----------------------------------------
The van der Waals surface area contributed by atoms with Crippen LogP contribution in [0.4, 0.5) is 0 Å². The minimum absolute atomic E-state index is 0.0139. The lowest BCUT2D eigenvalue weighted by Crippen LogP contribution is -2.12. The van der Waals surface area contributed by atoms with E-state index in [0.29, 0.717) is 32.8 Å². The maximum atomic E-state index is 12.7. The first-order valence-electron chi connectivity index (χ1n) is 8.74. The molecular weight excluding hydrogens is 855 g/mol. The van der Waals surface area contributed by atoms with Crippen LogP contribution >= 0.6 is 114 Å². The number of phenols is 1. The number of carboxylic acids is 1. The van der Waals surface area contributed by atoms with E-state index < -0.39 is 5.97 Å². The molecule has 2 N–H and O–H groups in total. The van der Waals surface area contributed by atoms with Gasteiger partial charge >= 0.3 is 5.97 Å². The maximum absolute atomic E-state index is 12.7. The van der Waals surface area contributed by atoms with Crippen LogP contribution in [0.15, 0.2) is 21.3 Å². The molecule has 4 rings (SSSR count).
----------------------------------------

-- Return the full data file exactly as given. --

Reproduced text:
The van der Waals surface area contributed by atoms with Crippen LogP contribution in [0.4, 0.5) is 0 Å². The minimum absolute atomic E-state index is 0.0139. The lowest BCUT2D eigenvalue weighted by Crippen LogP contribution is -2.12. The van der Waals surface area contributed by atoms with E-state index in [0.29, 0.717) is 32.8 Å². The maximum atomic E-state index is 12.7. The first-order valence-electron chi connectivity index (χ1n) is 8.74. The molecular weight excluding hydrogens is 855 g/mol. The van der Waals surface area contributed by atoms with Crippen LogP contribution >= 0.6 is 114 Å². The number of phenols is 1. The number of carboxylic acids is 1. The van der Waals surface area contributed by atoms with E-state index < -0.39 is 5.97 Å². The molecule has 2 N–H and O–H groups in total. The van der Waals surface area contributed by atoms with Gasteiger partial charge >= 0.3 is 5.97 Å². The maximum absolute atomic E-state index is 12.7. The van der Waals surface area contributed by atoms with Crippen LogP contribution in [0.15, 0.2) is 21.3 Å². The molecule has 4 rings (SSSR count).